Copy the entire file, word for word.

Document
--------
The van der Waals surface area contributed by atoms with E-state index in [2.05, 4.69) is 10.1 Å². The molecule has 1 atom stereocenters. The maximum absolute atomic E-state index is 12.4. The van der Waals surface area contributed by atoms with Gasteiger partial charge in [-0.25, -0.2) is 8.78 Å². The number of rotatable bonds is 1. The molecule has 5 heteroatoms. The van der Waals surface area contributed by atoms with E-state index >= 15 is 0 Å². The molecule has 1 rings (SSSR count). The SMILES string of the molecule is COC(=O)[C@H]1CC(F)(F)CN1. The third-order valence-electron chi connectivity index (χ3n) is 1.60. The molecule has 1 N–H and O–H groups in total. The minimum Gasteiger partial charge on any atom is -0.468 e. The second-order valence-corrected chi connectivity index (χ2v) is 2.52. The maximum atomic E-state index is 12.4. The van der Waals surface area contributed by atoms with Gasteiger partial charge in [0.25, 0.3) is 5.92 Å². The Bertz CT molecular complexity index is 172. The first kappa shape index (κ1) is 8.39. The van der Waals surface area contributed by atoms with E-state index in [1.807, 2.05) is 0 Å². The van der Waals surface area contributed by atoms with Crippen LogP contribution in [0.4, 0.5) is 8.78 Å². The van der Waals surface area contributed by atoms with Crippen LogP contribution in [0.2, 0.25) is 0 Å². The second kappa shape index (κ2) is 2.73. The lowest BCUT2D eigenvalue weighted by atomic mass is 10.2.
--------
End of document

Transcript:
The van der Waals surface area contributed by atoms with E-state index in [2.05, 4.69) is 10.1 Å². The molecule has 1 atom stereocenters. The maximum absolute atomic E-state index is 12.4. The van der Waals surface area contributed by atoms with Gasteiger partial charge in [-0.25, -0.2) is 8.78 Å². The number of rotatable bonds is 1. The molecule has 5 heteroatoms. The van der Waals surface area contributed by atoms with E-state index >= 15 is 0 Å². The molecule has 1 rings (SSSR count). The SMILES string of the molecule is COC(=O)[C@H]1CC(F)(F)CN1. The third-order valence-electron chi connectivity index (χ3n) is 1.60. The molecule has 1 N–H and O–H groups in total. The minimum Gasteiger partial charge on any atom is -0.468 e. The second-order valence-corrected chi connectivity index (χ2v) is 2.52. The maximum atomic E-state index is 12.4. The van der Waals surface area contributed by atoms with Gasteiger partial charge in [0.25, 0.3) is 5.92 Å². The Bertz CT molecular complexity index is 172. The first kappa shape index (κ1) is 8.39. The van der Waals surface area contributed by atoms with E-state index in [1.807, 2.05) is 0 Å². The van der Waals surface area contributed by atoms with Crippen LogP contribution in [0.4, 0.5) is 8.78 Å². The van der Waals surface area contributed by atoms with Crippen LogP contribution in [0.2, 0.25) is 0 Å². The second kappa shape index (κ2) is 2.73. The lowest BCUT2D eigenvalue weighted by atomic mass is 10.2.